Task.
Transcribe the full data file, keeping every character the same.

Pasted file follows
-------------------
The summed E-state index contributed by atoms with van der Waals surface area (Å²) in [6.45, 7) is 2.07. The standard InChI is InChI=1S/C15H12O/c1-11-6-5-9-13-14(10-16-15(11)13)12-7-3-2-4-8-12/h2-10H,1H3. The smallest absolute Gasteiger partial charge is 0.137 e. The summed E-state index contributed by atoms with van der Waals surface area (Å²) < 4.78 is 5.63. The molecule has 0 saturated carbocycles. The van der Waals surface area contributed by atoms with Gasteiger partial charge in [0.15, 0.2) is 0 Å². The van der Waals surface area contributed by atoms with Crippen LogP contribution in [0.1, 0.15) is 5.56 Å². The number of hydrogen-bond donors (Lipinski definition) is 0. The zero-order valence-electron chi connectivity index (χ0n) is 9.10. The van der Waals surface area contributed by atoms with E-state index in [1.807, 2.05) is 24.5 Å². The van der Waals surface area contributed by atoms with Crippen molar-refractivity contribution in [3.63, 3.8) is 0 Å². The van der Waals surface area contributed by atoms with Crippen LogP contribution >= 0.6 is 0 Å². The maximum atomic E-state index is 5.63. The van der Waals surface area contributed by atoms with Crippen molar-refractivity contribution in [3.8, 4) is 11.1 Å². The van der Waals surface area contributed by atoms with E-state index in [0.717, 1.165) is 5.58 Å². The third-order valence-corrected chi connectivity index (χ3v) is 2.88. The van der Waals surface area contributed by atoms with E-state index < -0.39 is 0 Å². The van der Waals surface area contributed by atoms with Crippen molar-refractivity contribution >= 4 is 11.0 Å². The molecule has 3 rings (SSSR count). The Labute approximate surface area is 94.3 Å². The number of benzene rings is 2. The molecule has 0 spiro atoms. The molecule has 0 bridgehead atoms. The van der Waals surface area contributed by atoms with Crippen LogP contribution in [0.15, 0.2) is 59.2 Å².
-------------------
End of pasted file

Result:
The summed E-state index contributed by atoms with van der Waals surface area (Å²) in [6.45, 7) is 2.07. The standard InChI is InChI=1S/C15H12O/c1-11-6-5-9-13-14(10-16-15(11)13)12-7-3-2-4-8-12/h2-10H,1H3. The smallest absolute Gasteiger partial charge is 0.137 e. The summed E-state index contributed by atoms with van der Waals surface area (Å²) < 4.78 is 5.63. The molecule has 0 saturated carbocycles. The van der Waals surface area contributed by atoms with Gasteiger partial charge in [0.15, 0.2) is 0 Å². The van der Waals surface area contributed by atoms with Crippen LogP contribution in [0.1, 0.15) is 5.56 Å². The number of hydrogen-bond donors (Lipinski definition) is 0. The zero-order valence-electron chi connectivity index (χ0n) is 9.10. The van der Waals surface area contributed by atoms with E-state index in [1.807, 2.05) is 24.5 Å². The van der Waals surface area contributed by atoms with Crippen molar-refractivity contribution in [3.63, 3.8) is 0 Å². The van der Waals surface area contributed by atoms with Crippen LogP contribution >= 0.6 is 0 Å². The maximum atomic E-state index is 5.63. The van der Waals surface area contributed by atoms with Crippen molar-refractivity contribution in [3.8, 4) is 11.1 Å². The van der Waals surface area contributed by atoms with E-state index in [0.717, 1.165) is 5.58 Å². The third-order valence-corrected chi connectivity index (χ3v) is 2.88. The van der Waals surface area contributed by atoms with E-state index < -0.39 is 0 Å². The van der Waals surface area contributed by atoms with Crippen molar-refractivity contribution >= 4 is 11.0 Å². The molecule has 3 rings (SSSR count). The Labute approximate surface area is 94.3 Å². The number of benzene rings is 2. The molecule has 0 spiro atoms. The molecule has 0 bridgehead atoms. The van der Waals surface area contributed by atoms with Crippen LogP contribution in [0.15, 0.2) is 59.2 Å².